Fundamental Principles I (Philosophy of Education)
NOTE: ATLEAST 3 PAGES ARE REQUIRED TO COMPLETE THIS ASSIGNMENT. Student Name: TAGBOR SAMPSON KORDJO
ID #: UB24334SHU32673
My Philosophy of Education
"Philosophy comes from the Greek word, “philosophia” which means the love of wisdom. All individuals have a philosophy in life, whether they know it or not." Jessica Carter My philosophy of education is based on the fact that formal education is not the only form of education, that fostering talent from a realistic standpoint is necessary, and that in either case we are lacking. My philosophy of education further includes the idea that there are of course external factors beyond what I am currently capable of amending to address educational problems or create an altruistic educational experience (globally). What is Education?
"Education in its general sense is a form of learning in which knowledge, skills, and habits of a group of people are transferred from one generation to the next through teaching, training, research, or simply through auto didacticism. Generally, it occurs through any experience that has a formative effect on the way one thinks, feels, or acts. What is the Purpose of Education?" Wikipedia
What is the purpose of education?
Growing up, I thought of schooling as a place I went to learn basic life skills, academia, and to earn money and eat! Even during my high school years I had no direction and definitely no guidance as to what to expect after high school. Even though I did General Science, I wasn't precise what I was going to do after. I completed high school successfully but had no prospects of going to college, had no clue about any talents that I might have possessed, etc. Years later I enrolled in school and received training in other fields such as ICT, Education, Hardware and networking and many others.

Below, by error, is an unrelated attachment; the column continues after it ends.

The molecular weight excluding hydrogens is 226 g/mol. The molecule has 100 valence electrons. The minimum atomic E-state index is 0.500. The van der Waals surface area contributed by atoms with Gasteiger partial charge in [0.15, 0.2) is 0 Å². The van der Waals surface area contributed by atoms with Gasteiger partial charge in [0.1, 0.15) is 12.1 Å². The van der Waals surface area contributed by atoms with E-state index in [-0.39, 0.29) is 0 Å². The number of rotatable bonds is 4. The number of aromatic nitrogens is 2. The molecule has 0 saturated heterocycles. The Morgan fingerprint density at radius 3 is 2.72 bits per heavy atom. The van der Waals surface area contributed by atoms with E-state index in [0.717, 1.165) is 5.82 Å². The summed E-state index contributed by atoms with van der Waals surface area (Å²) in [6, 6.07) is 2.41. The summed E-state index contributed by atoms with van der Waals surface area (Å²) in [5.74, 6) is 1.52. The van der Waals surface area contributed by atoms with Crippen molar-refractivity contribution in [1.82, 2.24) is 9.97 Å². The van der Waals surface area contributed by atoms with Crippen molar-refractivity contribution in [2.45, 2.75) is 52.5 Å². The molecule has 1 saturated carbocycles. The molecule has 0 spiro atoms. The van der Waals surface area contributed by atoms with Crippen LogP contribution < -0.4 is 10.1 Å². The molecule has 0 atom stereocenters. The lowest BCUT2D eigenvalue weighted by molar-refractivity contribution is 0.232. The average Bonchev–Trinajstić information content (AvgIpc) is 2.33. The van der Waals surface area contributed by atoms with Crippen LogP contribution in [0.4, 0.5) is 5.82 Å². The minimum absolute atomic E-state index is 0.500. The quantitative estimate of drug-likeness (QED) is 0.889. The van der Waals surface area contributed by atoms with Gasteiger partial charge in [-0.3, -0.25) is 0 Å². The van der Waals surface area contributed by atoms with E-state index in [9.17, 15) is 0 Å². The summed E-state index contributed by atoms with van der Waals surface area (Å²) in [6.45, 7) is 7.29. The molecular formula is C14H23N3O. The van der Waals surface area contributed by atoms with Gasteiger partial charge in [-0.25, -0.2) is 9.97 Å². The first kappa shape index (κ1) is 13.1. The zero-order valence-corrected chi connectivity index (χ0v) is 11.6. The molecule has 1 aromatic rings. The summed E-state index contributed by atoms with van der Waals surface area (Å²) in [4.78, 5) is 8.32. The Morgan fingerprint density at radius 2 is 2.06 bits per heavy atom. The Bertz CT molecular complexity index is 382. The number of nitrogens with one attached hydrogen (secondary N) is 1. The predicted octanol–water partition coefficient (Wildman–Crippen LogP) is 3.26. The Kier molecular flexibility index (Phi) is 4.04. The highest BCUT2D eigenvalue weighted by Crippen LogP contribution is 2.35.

I could go on and on, but the point that I am trying to get across is that there is no avenue for many youth to explore possible talents that they possess and classroom sizes continue to grow. Technology and available resources are limited and unless teachers are extremely creative, students are missing out on the opportunity to explore and grow with the ever evolving technology.
My philosophy of education has definitely changed since my high school years. However, those are the years that we should be fostering creativity and talent. Instead, we teach skewed ideals about history, reading, writing, and arithmetic. A limited amount of students coming from a privileged background or those fortunate enough to receive a scholarship; college is a possibility.
I know there are problems with the way we view education, we all know that there are problems with the education system. I am not trying to address all of those issues here. I am merely trying to suggest a different approach to education in the school system. What I am suggesting is simply offering creative ways for youth to explore valid talents that can be applied in the real world.
Sure they have auto shop, keyboarding, computer basics, drafting, and other electives available to students. We educate our youth in one sense. We teach the basics, we prepare them for tests, maybe gear them towards the military or college, but we don’t mentor, foster, and drive the youth. We don’t focus on developing leadership or members of society, at least not in public schools.
My philosophy of education would include classes on entrepreneurship, social responsibility, ethics, social networking/social media marketing, human resource, personnel management and other classes that are becoming necessary. Many schools teach economics, basic business principles etc. What about taking a group of kids and starting a business or a project from scratch? Teach them the a-z of building and growing a project or business to include marketing, accounting, project management, how to apply for a business license and write a proposal funding.
I am merely...
AIU students Handbook Page 17- 21
Reischmann, Jost (2003): Why Andragogy? Bamberg University, Germany
Encarta Dictionary 2009
Please join StudyMode to read the full document